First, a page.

Robotic Process Automation Release Phase – Continuous Deployment & Testing

In this instalment of the RPA Implementation Lifecycle, we focus on the Release phase and explore Continuous Deployment and Testing approaches that can be applied in RPA implementation projects and how that compares against other similar low-code implementation projects.

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Continuous Deployment & Testing in RPA

Having mature DevOps practices in place is a must for any software development project to foster collaborative ways of working and to facilitate frequent, faster, and more reliable software deliveries regardless of whether it is a low code or a good code project. In the case of RPA implementations, an automated deployment process to build and release robots through deployment pipelines is essential to allow CI/CD (continuous integration/continuous delivery) of the software robots so they can be compiled, packaged, tested and deployed in a controlled and efficient manner. Executing repeatable automated tests through different environment stages as part of the deployment pipelines is something which is necessary for incremental agile RPA software development to ensure the quality of the robots before they are being deployed into production.

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Organisations adopting RPA must make efforts to put in place such DevOps practices and avoid doing ad-hoc deployment and release testing of Software robots. Not all RPA vendors at the moment provide built-in automated deployment and testing capabilities, or support for external industry-standard DevOps tooling, for example, Azure DevOps, Jenkins, and so on. However, a standout example is UiPath, it now provides an integration package for a third-party tool such as Azure DevOps to allow packaging, publishing and testing of UiPath RPA projects using Azure DevOps build and release pipelines. This lets one deploy UiPath projects as packaged solutions onto the UiPath Orchestrator, as well as to run either existing automated UI test sets (built using the recent Test Suite capabilities in UiPath) from the UiPath orchestrator or to run other standalone automated tests as part of the deployment process.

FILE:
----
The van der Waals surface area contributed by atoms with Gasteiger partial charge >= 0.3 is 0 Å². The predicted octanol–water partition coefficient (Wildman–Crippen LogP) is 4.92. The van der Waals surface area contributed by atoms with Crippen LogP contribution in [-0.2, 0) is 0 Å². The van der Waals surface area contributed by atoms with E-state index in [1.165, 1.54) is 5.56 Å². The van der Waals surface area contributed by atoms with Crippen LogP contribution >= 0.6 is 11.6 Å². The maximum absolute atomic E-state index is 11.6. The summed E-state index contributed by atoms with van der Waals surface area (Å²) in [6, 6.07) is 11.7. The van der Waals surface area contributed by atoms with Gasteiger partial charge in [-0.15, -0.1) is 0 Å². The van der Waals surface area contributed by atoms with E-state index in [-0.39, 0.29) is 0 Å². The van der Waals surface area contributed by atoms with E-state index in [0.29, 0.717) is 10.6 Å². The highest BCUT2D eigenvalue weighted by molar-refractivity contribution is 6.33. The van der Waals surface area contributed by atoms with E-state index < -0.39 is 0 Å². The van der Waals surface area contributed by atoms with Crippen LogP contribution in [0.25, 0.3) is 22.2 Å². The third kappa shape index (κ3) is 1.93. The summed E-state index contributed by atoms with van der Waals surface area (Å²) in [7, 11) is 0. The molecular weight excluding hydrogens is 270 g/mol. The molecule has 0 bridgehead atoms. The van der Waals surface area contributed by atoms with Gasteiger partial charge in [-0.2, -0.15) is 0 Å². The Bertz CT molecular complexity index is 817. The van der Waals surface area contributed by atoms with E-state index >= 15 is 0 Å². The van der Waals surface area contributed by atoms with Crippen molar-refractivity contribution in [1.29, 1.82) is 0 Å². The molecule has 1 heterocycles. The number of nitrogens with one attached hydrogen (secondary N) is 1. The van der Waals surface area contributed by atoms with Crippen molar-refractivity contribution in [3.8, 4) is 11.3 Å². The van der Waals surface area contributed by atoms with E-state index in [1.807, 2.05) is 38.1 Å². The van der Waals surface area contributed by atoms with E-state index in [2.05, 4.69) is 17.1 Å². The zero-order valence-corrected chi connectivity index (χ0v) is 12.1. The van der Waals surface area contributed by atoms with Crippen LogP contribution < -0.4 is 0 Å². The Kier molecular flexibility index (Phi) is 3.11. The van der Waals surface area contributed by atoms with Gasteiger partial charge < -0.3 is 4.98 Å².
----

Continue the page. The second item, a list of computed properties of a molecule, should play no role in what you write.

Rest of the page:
Continuous Deployment & Testing in other Low code Implementations

So how does this compare to DevOps practices in other low code implementations?

Pegasystems, one of the leading low code application platforms, now provides built-in DevOps capabilities for continuous deployment & automated testing. Going one step ahead, they do this in addition to supporting integrations with a number of third-party DevOps tooling such as Jenkins, Docket, Puppet, and so on. Pioneering the concept of model-driven DevOps, Pega’s new Deployment manager feature allows building CI/CD pipelines for low code Pega apps from within Pega Platform covering the build, package, test, and deploy activities. With an in-built DevOps tool in the platform that leverages Pegasystems’s existing orchestration engine and case management technology, Pega attempts to instil industry-standard DevOps practices in their customer deployments without the need to use a separate third-party DevOps platform.

Additionally, to employ a testing pyramid based automated testing approach needed for continuous integration and continuous delivery of software deployments, Pega now provides PegaUnit testing feature that allows developers to define & execute automated unit testing for app rules as part of the CI/CD pipelines. And, as well as to include automated UI testing built either using tools such as Selenium and Cucumber through supported frameworks or using scenario testing capabilities within the Pega platform.

Read the other articles from this RPA Implementation Lifecycle series:

Robotic Process Automation Index

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